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Tips for the perfect beach day

Sunglasses on the sand

With the weather warming up, spending time outside making the most of it is essential. Home to a plethora of gorgeous beaches and hidden coves, there really is nowhere better to explore the beaches than at home in the UK.

Whether you’re looking for a day trip closer to home or are planning a trip down to the coast, these useful tips will help you ensure that you have the perfect beach day.


A view of the beach

Although a spontaneous trip to the beach can be exciting, for those with low mobility, you may need to plan your itinerary for the day. There are some great locations across the country for you to visit, but you will need to check how accessible they are before arriving to avoid disappointment. For those who have a curved stairlift installed, consulting websites such as Euan’s Guide can provide you with extra information, such as if there is a boardwalk, step-free access or a ramp for wheelchairs or if there are accessible toilets nearby.

We spoke to Amie from i-escape and she shared this with us: "It’s wise to be prepared for all weather when heading to the beach, whether you’re holidaying in the UK or heading long-haul. An umbrella and windbreak allow you to seek shelter when it’s too hot if the wind picks up or during a rain shower. On sunny days pack sun block, a hat and plenty of water to prevent dehydration. And if reaching the beach requires a walk, sensible footwear is always a good idea.

"Accessibility is a key consideration when visiting the beach. Are there steep steps down to the beach? Is there a long walk from the car park? Is the beach sandy, shingle or rocky? It’s also vital to take tide times into account – some beaches are completely inaccessible at high tide, so make sure you check beforehand. Additionally, consider the time of year you are visiting. If you’re counting on using amenities such as toilets, cafes or lifeguards, these may only be available during high season, particularly in the UK."

Top accessible beaches in the UK

With over 10,000 miles of coastline, there are plenty of options available when it comes to finding an accessible beach. From the Cornish coastline to the shores of Skegness,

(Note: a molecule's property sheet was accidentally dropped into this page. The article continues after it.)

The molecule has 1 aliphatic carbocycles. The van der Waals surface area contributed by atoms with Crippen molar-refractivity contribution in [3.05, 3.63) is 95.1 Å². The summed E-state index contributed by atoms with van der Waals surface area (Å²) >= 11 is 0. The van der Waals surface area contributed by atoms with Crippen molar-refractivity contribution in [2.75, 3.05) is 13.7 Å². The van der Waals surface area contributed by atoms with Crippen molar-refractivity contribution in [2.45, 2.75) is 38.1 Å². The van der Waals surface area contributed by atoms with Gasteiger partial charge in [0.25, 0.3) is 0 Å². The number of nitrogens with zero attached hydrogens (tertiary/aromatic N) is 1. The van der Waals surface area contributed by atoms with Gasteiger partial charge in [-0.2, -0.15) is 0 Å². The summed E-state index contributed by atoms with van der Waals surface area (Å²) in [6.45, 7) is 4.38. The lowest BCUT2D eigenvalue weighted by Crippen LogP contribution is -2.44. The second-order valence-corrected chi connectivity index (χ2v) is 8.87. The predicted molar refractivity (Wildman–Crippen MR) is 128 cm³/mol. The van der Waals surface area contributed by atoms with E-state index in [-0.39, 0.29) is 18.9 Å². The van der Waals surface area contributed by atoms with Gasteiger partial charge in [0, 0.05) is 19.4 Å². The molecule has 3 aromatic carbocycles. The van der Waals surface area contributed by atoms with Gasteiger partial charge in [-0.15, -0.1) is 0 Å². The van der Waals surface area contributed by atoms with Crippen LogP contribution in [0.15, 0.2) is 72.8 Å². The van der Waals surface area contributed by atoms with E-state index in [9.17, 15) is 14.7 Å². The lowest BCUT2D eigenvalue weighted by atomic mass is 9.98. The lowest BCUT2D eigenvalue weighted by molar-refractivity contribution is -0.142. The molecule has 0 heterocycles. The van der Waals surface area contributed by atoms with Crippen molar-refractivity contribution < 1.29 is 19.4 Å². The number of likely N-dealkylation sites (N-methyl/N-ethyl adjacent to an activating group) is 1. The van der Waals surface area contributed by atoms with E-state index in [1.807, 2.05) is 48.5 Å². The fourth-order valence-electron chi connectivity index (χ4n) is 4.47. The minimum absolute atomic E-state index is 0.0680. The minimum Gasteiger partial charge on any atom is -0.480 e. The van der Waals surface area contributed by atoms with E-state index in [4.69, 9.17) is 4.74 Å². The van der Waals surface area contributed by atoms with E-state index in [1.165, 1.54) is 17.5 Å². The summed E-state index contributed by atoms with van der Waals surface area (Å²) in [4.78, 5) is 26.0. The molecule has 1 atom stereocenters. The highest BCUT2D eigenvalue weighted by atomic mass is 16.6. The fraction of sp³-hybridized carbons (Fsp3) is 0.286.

Skegness beach is a great place to escape to. Not only are there a variety of accessible holiday parks in the area, but the beach-friendly wheelchairs make heading to the water easy. The wheelchairs require a £20 refundable deposit, with two on offer at Skegness beach. The extra-large wheels, in addition to the soft terrain of the sand, make travelling on the uneven beach surface easy. However, thanks to their height, they are also equipped to be used in the sea.


Boscombe Pier in Bournemouth is an ideal location for wheelchair users. Not only does the town have its own microclimate providing warm waters for its visitors, but its innovative beach huts are large enough to fit up to four wheelchairs, with the option of joining two huts together for larger groups. These beach huts are the first of its kind in the UK and also feature a fully accessible toilet and shower, as well as a charging station for electric scooters.

Once out of the beach huts, you can access the beach from the cliff top using the accessible lift or can board a land train from Alum Chine to Boscombe Chine Gardens. Beach wheelchairs, free disabled parking, accessible toilets and a Changing Places are also located nearby.

Broughty Ferry Beach

With close parking and a Changing Places, this Dundee beach is great for those with low mobility. There are tarmacked walkways which mean that you can enjoy the views out over the calming water without having to navigate the sand or, for those who want to enjoy the sunshine on the shore, there are ramps providing easy access.


A watermelon on a towel at the beach

Before heading out for your day at the beach, make sure that you’ve packed everything you could need. However, it is easy to overpack and this can lead to discomfort when carrying these bags across the sand for the day.

If you’ve arranged a day trip and are travelling by car, you can always pack a bag in the boot of things that you’ll potentially need, such as a change of clothes or an extra towel, but if you’re away for longer or catching a train, you will need to pack carefully. This is when a packing list can come in handy, as it gives you a reference list to check off.

There are many different ways in which you can pack for your day at the beach. If you’re planning on swimming, you’ll need to bring the appropriate clothing and something to dry off with. Similarly, you may wish to bring a picnic with you to keep costs down and to ensure that everyone has something to eat which they like. Although this is a good option, especially if you’re visiting with fussy eaters such as grandchildren, this will add an extra bag that you’ll need to carry around with you, so keep this in mind.

Packing list for a day at the beach

  • Suncream
  • Towels
  • Snacks
  • Water bottle
  • Swimming costume or shorts
  • Sunglasses
  • A hat
  • A jumper or warm layer
  • Money
  • Mobile phone
  • A book
  • A beach tent
  • Beach chairs

This news article is from Companion Stairlifts. Articles that appear on this website are for information purposes only.